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Automation Technologies 4/2015

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Automation Technologies 4/2015

SENSORS AND MEASUREMENT

SENSORS AND MEASUREMENT RFID system and sensors offer considerable advantages in an assembly plant for injector nozzles Achim Weber Special machine builders Sonplas developed and built two machines for assembling high-precision injector nozzles. To meet customer requirements in terms of precision and repetition accuracy, the individual nozzles and their components must be identified accurately in the process. For this Sonplas uses Turck‘s RFID system and proximity switches which detect aluminum workpiece carriers on the conveyor belt. Achim Weber is a sales specialist at Turck, Mülheim, Germany Injector nozzles for injection systems basically consist of a nozzle tip, the needle with a spring seat, a spring, sleeve and a type of cover that encloses the entire unit. Mounting them is a complex process since components of each individual injector nozzle are all separate parts. This makes each injector unique. The needle or spring of one nozzle cannot simply be refitted on another nozzle without a loss in quality. Many nozzle components, from the spring seat to the spring, right through to the individual ground needle, have to be measured precisely and matched with each other. The assembly of these unique nozzle products is fully automated on the conveyor belt. This type of assembly is made possible by special machine builders such as Sonplas GmbH from Straubing. The company specializes in assembly and testing equipment for car parts suppliers. Based in Lower Bavaria they have made a name for themselves in the sector, with machines that assemble or test supplied parts through which fuel later flows in the vehicle. Many international car parts suppliers appreciate this expertise with almost 200 employees with this know-how. About Company name: Hans Turck GmbH & Co. KG Headquarters: Mülheim an der Ruhr, Germany Turnover: € 470 m (2014) Group Employees: 3 500 (2014) Products: sensor, fieldbus, connection and interface technology, human-machine interfaces (HMI), RFID systems for factory and process automation RFID read/write heads and uprox+ proximity switches are fitted at each individual station of the assembly line; the tag is fitted directly in the aluminum workpiece carrier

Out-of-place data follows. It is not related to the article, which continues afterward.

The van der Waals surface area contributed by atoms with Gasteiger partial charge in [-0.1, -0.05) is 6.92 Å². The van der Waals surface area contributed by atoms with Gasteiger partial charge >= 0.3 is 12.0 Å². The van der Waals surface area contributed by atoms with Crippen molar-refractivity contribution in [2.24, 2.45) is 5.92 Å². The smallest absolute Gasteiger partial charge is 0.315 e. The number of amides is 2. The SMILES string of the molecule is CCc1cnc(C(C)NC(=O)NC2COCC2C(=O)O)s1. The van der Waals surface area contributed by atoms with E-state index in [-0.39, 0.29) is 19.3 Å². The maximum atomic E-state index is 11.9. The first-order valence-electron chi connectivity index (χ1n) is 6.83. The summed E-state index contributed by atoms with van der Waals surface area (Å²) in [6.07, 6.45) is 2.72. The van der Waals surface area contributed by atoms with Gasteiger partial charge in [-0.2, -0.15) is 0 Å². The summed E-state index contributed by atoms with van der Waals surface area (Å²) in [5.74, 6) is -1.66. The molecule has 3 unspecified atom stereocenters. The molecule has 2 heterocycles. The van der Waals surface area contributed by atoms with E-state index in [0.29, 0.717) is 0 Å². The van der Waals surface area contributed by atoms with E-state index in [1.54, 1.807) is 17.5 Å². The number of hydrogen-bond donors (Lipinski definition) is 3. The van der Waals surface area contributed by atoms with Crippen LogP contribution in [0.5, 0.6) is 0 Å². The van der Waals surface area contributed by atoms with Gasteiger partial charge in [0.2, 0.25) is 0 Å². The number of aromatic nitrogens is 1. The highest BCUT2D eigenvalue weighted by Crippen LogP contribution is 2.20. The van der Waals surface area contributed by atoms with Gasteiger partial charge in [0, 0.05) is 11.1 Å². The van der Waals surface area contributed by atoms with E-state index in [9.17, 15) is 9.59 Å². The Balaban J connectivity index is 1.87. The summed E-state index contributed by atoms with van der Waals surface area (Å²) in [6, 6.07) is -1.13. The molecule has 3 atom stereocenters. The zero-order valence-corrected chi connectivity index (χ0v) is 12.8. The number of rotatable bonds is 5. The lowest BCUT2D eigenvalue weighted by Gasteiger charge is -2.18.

SENSORS AND MEASUREMENT At the end of 2012 Sonplas won the order to design and build two machines for assembling injector nozzles. “The special feature of these machines was the fact that measuring was carried out in front of each assembly station and then the workpiece machined according to this measurement,” Sonplas sales manager Hermann Pankofer explains. Assembly process requires traceability The complex coordination of measurements and assembly processes requires the relevant measuring data to be tracked and assigned uniquely. “Each component is tracked, not only the injector nozzle in its entirety, but also each individual part itself,” says project manager Manuel Lehner. In order to assign the components to a nozzle, they move on the workpiece carrier of the nozzle. The workpiece carrier specially optimized for the plant provides a separate place for each required injector component. RFID readers read the tags that are fitted on each individual workpiece carrier. For the assembly machines Sonplas looked for an RFID system that can be mounted compactly in the machine. “The problem was not so much the large read/write distances involved but the fact that the tag had to be fitted directly on the aluminum of the workpiece carrier,” Lehner describes. The ideal tag could be found in the extensive portfolio of the Turck RFID system: Turck‘s TW-Q25L12,5-M-B128 tag – not much larger than a thumb nail – meets all the requirements. Eleven TN-M18-H1147 read/write heads in an M18 threaded barrel are fitted in each of the two machines in order to identify the workpiece carriers. Long switching distance on aluminum Sonplas looked for inductive sensors as initiators in order to detect the material carriers on the belt and to check the correct position of the workpiece carriers for the tags to be read. This required a compact switch with a long switching distance on aluminum. Only an uprox+ sensor was ultimately able to meet this set of requirements. Other proximity switches do Sonplas had to meet high requirements in terms of precision and repetition accuracy for the assembly of injector nozzles not manage to guarantee such a large switching on aluminum with the same level of reliability. The 4 mm switching distance of the NI4U-EG08-AP6X used is considerable for a sensor in the M8 housing – and is the same for all metals. Sonplas fitted 56 sensors in each of the two assembly machines. They The fact that the Turck sensor detects aluminum so well was a major benefit for us. This saved us having to implement any labor-intensive alternative solutions. Manuel Lehner, Sonplas detect the workpiece carrier on the conveyor belt, control stop and positioning operations, are used for detecting jams and initiate read/write operations. Communication via Profibus The test data at the individual measuring stations is linked with the ID number on the tag via the RFID read/write heads and stored in a database. The data reaches the database of the machine via Profibus using Turck‘s BL67 gateway. “The challenge with this machine was to maintain a tolerance below one micrometer while coordinating the high-precision measurements and the equally precise assembly operations. This also had to be repeatable in a continuously running production plant. Everything is coordinated here, each cog interlocking with another one,” project manager Lehner sums up the particular requirements of the assembly plant and adds: “Here we must be able to rely on each component installed – and naturally on each sensor – one hundred percent.” www.turck.com AUTOMATION TECHNOLOGIES 4/2015